Ableism refers to discriminatory behaviour or social prejudice against people with disabilities and/or people who appear to be disabled. Ableism reduces disabled people to “nothing more than a disability.” This can have a negative effect on many people's lives as it can make others believe that they are inferior because they are internalizing unfair treatment/hateful comments.
There are various forms of ableism, including the discriminaton against autistic individuals that are shaped around the belief that people with autism have set characteristics and fit one mold. A very common form of ableism is the phrase, “you don’t seem to be autistic.” This is not a compliment as it is very disrespectful. By saying this, you are saying “being neurotypical is normal and being disabled is not.” On top of this, you are talking about autism like it is not a diverse spectrum. There is a large range or spectrum of autism that is not addressed or normalized. Nobody is the same person, and this idea does not change if someone is a part of the spectrum or not.
Another form of ableism is the incorrect image of autism spectrum disorder (ASD) in the media and TV shows. As with many neurodivergent people, the image of autistic people and autism itself is portrayed incorrectly and is based on information presented in the media. This promotes pseudoscience such as certain behaviours, lifestyles, or abilities. This can affect how people perceive autistic people and what autism itself can entail. On top of this, it can make individuals on the spectrum compare their struggles to one of a character, invalidate their problems because of a character, or feel depressed because of an inaccurate representation of their life.
Ableism is also found all around us in our daily lives in how we speak. All around us, people set low standards for people with disabilities—consciously and subconsciously—and thinking that they are incompetent because they believe that they are inferior. This tells people with ASD that we don't expect anything from them, and they start to believe this and only strive for the goals and limits that others put on them. People with ASD will internalize these ideas and believe that they can not achieve certain things because of their disability.
Another example of ableism is embedded in our everyday slang and insults like, “she’s mental,” or the casual use of slurs such as, “they are so retarted.” These insults are generally frowned upon but there are many other words/slurs that promote ableism. An example of this are the words: dumb, lame, insane, or moron. These words are very common, but people often use them without truly knowing their meaning? Dumb means, “Lacking the power of speech; temporarily unable to speak; refraining from any or much speech; silent.” Lame means,“Crippled or physically disabled, especially in the foot or leg so as to limp or walk with difficulty; impaired or disabled through defect or injury; weak, inadequate, unsatisfactory, clumsy.” The meaning of insane is, “Not sane; not of sound mind; mentally deranged; of or relating to a person who is mentally deranged; utterly senseless.” Finally, the meaning of moron is, “A person of borderline intelligence in a former and discarded classification of mental retardation, having an intelligence quotient of 50 to 69.” This term is no longer used in psychology because of its offensiveness.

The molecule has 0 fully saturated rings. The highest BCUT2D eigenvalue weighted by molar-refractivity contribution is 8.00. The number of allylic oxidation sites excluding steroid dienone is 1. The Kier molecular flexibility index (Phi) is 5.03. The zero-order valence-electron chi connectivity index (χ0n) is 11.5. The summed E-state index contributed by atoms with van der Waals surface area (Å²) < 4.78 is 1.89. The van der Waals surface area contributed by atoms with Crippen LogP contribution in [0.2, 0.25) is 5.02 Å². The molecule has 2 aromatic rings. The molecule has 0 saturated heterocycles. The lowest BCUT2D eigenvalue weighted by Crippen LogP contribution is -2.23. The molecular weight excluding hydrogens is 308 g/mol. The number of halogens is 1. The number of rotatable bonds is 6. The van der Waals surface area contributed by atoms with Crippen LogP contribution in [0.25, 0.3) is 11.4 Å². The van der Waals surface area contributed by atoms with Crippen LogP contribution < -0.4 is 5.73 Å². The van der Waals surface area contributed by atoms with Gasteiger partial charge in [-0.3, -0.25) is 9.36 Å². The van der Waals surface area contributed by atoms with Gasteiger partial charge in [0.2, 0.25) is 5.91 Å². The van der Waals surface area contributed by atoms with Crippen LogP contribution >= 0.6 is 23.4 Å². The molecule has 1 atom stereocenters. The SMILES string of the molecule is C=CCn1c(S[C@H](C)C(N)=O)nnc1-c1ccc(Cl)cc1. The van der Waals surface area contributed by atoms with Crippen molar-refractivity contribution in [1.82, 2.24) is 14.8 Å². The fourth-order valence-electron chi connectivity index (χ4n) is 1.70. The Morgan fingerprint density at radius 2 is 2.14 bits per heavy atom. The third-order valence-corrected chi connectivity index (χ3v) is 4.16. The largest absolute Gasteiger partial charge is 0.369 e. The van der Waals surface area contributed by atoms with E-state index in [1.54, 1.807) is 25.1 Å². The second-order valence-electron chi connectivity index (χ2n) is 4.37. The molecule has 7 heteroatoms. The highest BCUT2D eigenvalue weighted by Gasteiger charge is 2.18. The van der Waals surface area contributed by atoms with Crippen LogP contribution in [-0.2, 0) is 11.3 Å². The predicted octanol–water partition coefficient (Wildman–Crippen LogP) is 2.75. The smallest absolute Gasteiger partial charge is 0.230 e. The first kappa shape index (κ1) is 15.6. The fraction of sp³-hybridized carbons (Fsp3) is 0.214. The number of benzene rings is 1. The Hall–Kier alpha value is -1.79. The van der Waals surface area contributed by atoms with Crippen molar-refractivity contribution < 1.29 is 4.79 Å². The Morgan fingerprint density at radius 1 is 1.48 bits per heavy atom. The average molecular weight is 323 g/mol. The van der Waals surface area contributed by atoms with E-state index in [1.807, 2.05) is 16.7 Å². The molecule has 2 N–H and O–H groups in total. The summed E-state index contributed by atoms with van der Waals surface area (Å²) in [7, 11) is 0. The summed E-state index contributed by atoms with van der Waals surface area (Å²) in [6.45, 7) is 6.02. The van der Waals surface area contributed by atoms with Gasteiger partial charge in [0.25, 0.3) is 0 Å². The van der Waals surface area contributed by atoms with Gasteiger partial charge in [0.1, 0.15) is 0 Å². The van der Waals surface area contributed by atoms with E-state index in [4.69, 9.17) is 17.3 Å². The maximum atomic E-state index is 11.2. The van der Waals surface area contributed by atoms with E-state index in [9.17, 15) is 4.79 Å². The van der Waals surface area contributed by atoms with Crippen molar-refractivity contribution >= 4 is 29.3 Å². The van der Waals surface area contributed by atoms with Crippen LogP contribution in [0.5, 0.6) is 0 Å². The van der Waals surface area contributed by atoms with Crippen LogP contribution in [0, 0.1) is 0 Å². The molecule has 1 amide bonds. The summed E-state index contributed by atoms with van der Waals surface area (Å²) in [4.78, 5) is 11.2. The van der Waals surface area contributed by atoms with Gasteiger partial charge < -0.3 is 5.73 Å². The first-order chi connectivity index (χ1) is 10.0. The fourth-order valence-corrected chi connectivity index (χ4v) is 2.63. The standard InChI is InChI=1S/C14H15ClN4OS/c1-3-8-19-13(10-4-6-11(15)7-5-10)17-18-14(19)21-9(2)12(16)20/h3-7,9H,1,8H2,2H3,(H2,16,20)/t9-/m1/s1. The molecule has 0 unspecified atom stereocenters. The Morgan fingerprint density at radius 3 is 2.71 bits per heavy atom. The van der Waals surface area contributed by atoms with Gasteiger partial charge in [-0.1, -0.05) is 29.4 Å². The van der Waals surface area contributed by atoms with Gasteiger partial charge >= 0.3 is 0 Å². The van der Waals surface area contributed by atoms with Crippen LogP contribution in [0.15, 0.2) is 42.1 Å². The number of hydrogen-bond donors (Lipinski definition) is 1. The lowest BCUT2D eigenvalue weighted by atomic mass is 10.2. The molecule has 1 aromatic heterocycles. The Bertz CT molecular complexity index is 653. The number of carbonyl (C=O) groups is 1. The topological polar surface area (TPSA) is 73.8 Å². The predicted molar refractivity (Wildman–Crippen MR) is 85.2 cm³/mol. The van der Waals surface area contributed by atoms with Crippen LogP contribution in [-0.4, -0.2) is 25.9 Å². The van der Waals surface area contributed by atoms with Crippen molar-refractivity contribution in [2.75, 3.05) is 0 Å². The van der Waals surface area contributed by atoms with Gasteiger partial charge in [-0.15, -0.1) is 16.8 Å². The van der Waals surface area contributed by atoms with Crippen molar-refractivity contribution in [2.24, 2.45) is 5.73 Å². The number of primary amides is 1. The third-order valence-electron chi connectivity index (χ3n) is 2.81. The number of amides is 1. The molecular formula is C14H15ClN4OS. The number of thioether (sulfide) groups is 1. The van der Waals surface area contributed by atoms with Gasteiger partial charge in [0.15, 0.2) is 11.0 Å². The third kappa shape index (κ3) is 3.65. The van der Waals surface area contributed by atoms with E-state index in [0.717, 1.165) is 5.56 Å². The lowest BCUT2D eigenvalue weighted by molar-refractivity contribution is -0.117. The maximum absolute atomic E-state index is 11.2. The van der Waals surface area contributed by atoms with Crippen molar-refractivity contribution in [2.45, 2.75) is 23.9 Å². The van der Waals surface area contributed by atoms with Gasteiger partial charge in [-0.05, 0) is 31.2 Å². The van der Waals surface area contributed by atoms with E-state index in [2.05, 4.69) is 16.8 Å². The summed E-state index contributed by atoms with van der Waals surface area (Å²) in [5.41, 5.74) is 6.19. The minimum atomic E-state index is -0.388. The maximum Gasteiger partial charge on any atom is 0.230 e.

Another form of day-to-day ableism is the use of inspiration pornography, or porn, in social media. Inspiration porn is a form of ableism as it shows that neurodivergent individuals only view people with disabilities and ASD as a form of inspiration. For many people, autistic and disabled individuals are just there to inspire people. Inspiration porn is harmful because it keeps ASD and many other disabilities from being normalized. Almost everyone wants to be accepted for who they are, not for their disability. People don't want to be extraordinary because of an impairment or disorder. This also promotes incorrect ideas about disabilities as it is not something to overcome, like a challenge; it is something that simply exists.
We, as both a community and a world, need to recognize these forms of ableism and learn to empower these individuals instead of holding them down. There are things that can be done to normalize ASD and other disabilities by creating more inclusive environments, accepting, apologising, and learning from the mistakes we made. Doing research and not making assumptions about how someone's disability affects them can also be influential.
Wikipedia contributors. “Ableism.” Wikipedia, Wikimedia Foundation, Inc, 12 May 2021, en.wikipedia.org/wiki/Ableism.
Ciarlone, Nicole. “4 Ways Ableism Still Affects People with Disabilities.” Partners for Youth with Disabilities, 21 Feb. 2020, www.pyd.org/4-ways-ableism-still-affects-people-with-disabilities.
Marie, Morgan. “Let’s Talk About Ableism and Autism Spectrum Disorder.” Confessions of an Autistic Freak, 9 Mar. 2020, confessionsofanautisticfreak.wordpress.com/2020/03/09/lets-talk-about-ableism-and-autism-spectrum-disorder.
Ravishankar, Rakshitha Arni. “Why You Need to Stop Using These Words and Phrases.” Harvard Business Review, Harvard Business School Publishing, 15 Dec. 2020, hbr.org/2020/12/why-you-need-to-stop-using-these-words-and-phrases.
Tehranian, Yalda. “How Can We Improve Media Representations of Autism?” Center for Scholars & Storytellers, 6 May 2019, www.scholarsandstorytellers.com/representation-blogs/2019/4/2/how-can-we-improve-media-representations-of-autism.
Weiner, Julie. “Why Inspiration Porn Is Harmful To The Disabled Community.” The Odyssey Online, 15 Oct. 2019, www.theodysseyonline.com/why-inspiration-porn-is-harmful-to-the-disabled-community.